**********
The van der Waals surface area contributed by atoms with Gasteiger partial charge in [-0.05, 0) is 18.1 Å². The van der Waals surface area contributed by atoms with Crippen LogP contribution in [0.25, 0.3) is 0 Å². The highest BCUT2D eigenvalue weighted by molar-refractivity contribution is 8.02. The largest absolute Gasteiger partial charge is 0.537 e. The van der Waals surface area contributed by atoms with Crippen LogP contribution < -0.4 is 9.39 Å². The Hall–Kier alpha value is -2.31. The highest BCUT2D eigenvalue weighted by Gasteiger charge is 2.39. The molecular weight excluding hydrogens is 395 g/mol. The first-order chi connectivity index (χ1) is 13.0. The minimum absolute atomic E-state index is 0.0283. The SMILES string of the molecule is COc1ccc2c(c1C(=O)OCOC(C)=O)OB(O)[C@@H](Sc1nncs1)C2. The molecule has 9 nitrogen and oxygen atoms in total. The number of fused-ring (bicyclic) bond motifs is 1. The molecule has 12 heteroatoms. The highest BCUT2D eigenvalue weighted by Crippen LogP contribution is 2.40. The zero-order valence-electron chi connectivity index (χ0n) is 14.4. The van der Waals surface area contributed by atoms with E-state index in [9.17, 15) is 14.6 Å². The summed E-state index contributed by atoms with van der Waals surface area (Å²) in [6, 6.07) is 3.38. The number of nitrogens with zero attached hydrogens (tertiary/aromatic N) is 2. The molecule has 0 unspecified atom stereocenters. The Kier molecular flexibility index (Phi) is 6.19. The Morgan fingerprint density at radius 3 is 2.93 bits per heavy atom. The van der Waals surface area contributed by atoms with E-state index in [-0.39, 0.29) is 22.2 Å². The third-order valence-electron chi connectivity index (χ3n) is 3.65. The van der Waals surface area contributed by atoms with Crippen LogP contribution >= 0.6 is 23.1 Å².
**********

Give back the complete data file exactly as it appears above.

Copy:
The van der Waals surface area contributed by atoms with Gasteiger partial charge in [-0.05, 0) is 18.1 Å². The van der Waals surface area contributed by atoms with Crippen LogP contribution in [0.25, 0.3) is 0 Å². The highest BCUT2D eigenvalue weighted by molar-refractivity contribution is 8.02. The largest absolute Gasteiger partial charge is 0.537 e. The van der Waals surface area contributed by atoms with Crippen LogP contribution < -0.4 is 9.39 Å². The Hall–Kier alpha value is -2.31. The highest BCUT2D eigenvalue weighted by Gasteiger charge is 2.39. The molecular weight excluding hydrogens is 395 g/mol. The first-order chi connectivity index (χ1) is 13.0. The minimum absolute atomic E-state index is 0.0283. The SMILES string of the molecule is COc1ccc2c(c1C(=O)OCOC(C)=O)OB(O)[C@@H](Sc1nncs1)C2. The molecule has 9 nitrogen and oxygen atoms in total. The number of fused-ring (bicyclic) bond motifs is 1. The molecule has 12 heteroatoms. The highest BCUT2D eigenvalue weighted by Crippen LogP contribution is 2.40. The zero-order valence-electron chi connectivity index (χ0n) is 14.4. The van der Waals surface area contributed by atoms with E-state index in [9.17, 15) is 14.6 Å². The summed E-state index contributed by atoms with van der Waals surface area (Å²) in [6, 6.07) is 3.38. The number of nitrogens with zero attached hydrogens (tertiary/aromatic N) is 2. The molecule has 0 unspecified atom stereocenters. The Kier molecular flexibility index (Phi) is 6.19. The Morgan fingerprint density at radius 3 is 2.93 bits per heavy atom. The van der Waals surface area contributed by atoms with E-state index in [-0.39, 0.29) is 22.2 Å². The third-order valence-electron chi connectivity index (χ3n) is 3.65. The van der Waals surface area contributed by atoms with Crippen LogP contribution >= 0.6 is 23.1 Å².